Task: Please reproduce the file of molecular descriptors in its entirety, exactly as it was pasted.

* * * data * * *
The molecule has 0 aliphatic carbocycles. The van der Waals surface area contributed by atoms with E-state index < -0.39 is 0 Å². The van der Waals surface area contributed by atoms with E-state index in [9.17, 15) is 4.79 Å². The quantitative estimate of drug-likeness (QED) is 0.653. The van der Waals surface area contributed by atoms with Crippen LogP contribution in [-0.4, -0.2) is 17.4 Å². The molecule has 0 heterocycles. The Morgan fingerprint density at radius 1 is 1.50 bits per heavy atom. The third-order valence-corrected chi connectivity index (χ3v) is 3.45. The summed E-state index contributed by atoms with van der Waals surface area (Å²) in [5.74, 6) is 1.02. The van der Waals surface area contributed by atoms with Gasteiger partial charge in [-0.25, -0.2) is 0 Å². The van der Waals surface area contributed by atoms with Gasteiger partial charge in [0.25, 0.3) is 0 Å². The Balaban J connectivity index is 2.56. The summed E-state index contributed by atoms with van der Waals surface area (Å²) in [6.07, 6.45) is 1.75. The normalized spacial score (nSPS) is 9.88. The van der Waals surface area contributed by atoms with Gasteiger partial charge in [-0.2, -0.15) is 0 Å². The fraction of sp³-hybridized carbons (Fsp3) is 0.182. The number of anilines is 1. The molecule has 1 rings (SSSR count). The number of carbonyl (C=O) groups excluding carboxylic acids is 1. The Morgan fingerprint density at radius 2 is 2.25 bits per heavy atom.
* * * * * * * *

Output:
The molecule has 0 aliphatic carbocycles. The van der Waals surface area contributed by atoms with E-state index < -0.39 is 0 Å². The van der Waals surface area contributed by atoms with E-state index in [9.17, 15) is 4.79 Å². The quantitative estimate of drug-likeness (QED) is 0.653. The van der Waals surface area contributed by atoms with Crippen LogP contribution in [-0.4, -0.2) is 17.4 Å². The molecule has 0 heterocycles. The Morgan fingerprint density at radius 1 is 1.50 bits per heavy atom. The third-order valence-corrected chi connectivity index (χ3v) is 3.45. The summed E-state index contributed by atoms with van der Waals surface area (Å²) in [5.74, 6) is 1.02. The van der Waals surface area contributed by atoms with Gasteiger partial charge in [-0.25, -0.2) is 0 Å². The van der Waals surface area contributed by atoms with Gasteiger partial charge in [0.25, 0.3) is 0 Å². The Balaban J connectivity index is 2.56. The summed E-state index contributed by atoms with van der Waals surface area (Å²) in [6.07, 6.45) is 1.75. The normalized spacial score (nSPS) is 9.88. The van der Waals surface area contributed by atoms with Gasteiger partial charge in [-0.2, -0.15) is 0 Å². The fraction of sp³-hybridized carbons (Fsp3) is 0.182. The number of anilines is 1. The molecule has 1 rings (SSSR count). The number of carbonyl (C=O) groups excluding carboxylic acids is 1. The Morgan fingerprint density at radius 2 is 2.25 bits per heavy atom.